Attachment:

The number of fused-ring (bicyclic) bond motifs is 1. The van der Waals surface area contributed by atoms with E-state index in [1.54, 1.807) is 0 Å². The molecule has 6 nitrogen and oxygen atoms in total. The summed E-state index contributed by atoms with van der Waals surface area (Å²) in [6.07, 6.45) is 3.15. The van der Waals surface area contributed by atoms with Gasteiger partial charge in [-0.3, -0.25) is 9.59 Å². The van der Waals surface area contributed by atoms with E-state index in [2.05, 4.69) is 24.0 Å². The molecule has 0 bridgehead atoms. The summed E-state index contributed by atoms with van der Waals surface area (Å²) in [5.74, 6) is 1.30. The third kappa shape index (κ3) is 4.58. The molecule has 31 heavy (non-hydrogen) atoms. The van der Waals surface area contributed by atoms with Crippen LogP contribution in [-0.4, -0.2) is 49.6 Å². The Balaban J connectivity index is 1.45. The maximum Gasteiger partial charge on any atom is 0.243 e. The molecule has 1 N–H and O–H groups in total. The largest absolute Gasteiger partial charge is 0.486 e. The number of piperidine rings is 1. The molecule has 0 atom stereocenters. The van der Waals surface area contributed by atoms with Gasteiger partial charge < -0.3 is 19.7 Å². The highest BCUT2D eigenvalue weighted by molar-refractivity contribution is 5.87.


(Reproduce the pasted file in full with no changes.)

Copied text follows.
The number of fused-ring (bicyclic) bond motifs is 1. The van der Waals surface area contributed by atoms with E-state index in [1.54, 1.807) is 0 Å². The molecule has 6 nitrogen and oxygen atoms in total. The summed E-state index contributed by atoms with van der Waals surface area (Å²) in [6.07, 6.45) is 3.15. The van der Waals surface area contributed by atoms with Gasteiger partial charge in [-0.3, -0.25) is 9.59 Å². The van der Waals surface area contributed by atoms with E-state index in [2.05, 4.69) is 24.0 Å². The molecule has 0 bridgehead atoms. The summed E-state index contributed by atoms with van der Waals surface area (Å²) in [5.74, 6) is 1.30. The third kappa shape index (κ3) is 4.58. The molecule has 31 heavy (non-hydrogen) atoms. The van der Waals surface area contributed by atoms with Crippen LogP contribution in [-0.4, -0.2) is 49.6 Å². The Balaban J connectivity index is 1.45. The maximum Gasteiger partial charge on any atom is 0.243 e. The molecule has 1 N–H and O–H groups in total. The largest absolute Gasteiger partial charge is 0.486 e. The number of piperidine rings is 1. The molecule has 0 atom stereocenters. The van der Waals surface area contributed by atoms with Gasteiger partial charge < -0.3 is 19.7 Å². The highest BCUT2D eigenvalue weighted by molar-refractivity contribution is 5.87.